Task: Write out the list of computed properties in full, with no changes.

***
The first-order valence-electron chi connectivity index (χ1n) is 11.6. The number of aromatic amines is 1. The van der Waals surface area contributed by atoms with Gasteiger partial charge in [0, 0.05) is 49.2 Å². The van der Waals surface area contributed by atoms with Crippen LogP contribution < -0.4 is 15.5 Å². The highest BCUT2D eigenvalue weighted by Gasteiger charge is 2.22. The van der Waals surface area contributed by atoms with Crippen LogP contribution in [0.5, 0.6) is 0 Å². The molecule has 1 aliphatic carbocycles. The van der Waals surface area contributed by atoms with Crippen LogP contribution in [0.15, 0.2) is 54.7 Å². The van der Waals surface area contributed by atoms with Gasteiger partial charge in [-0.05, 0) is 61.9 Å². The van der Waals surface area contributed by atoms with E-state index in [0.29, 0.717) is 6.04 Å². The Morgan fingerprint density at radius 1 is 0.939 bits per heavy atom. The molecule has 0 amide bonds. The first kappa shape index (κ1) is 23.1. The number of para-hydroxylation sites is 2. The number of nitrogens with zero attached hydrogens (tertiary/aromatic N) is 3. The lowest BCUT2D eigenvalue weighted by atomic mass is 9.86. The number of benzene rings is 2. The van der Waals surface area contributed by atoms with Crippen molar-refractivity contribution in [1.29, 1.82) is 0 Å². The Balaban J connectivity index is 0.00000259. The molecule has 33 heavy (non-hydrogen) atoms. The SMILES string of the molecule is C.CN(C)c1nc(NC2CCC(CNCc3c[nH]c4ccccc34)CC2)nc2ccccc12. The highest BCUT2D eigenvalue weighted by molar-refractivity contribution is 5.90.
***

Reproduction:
The first-order valence-electron chi connectivity index (χ1n) is 11.6. The number of aromatic amines is 1. The van der Waals surface area contributed by atoms with Gasteiger partial charge in [0, 0.05) is 49.2 Å². The van der Waals surface area contributed by atoms with Crippen LogP contribution < -0.4 is 15.5 Å². The highest BCUT2D eigenvalue weighted by Gasteiger charge is 2.22. The van der Waals surface area contributed by atoms with Crippen LogP contribution in [0.5, 0.6) is 0 Å². The molecule has 1 aliphatic carbocycles. The van der Waals surface area contributed by atoms with Crippen LogP contribution in [0.15, 0.2) is 54.7 Å². The van der Waals surface area contributed by atoms with Gasteiger partial charge in [-0.05, 0) is 61.9 Å². The van der Waals surface area contributed by atoms with E-state index in [0.29, 0.717) is 6.04 Å². The Morgan fingerprint density at radius 1 is 0.939 bits per heavy atom. The molecule has 0 amide bonds. The first kappa shape index (κ1) is 23.1. The number of para-hydroxylation sites is 2. The number of nitrogens with zero attached hydrogens (tertiary/aromatic N) is 3. The lowest BCUT2D eigenvalue weighted by atomic mass is 9.86. The number of benzene rings is 2. The van der Waals surface area contributed by atoms with Crippen molar-refractivity contribution in [1.29, 1.82) is 0 Å². The Balaban J connectivity index is 0.00000259. The molecule has 33 heavy (non-hydrogen) atoms. The SMILES string of the molecule is C.CN(C)c1nc(NC2CCC(CNCc3c[nH]c4ccccc34)CC2)nc2ccccc12. The highest BCUT2D eigenvalue weighted by molar-refractivity contribution is 5.90.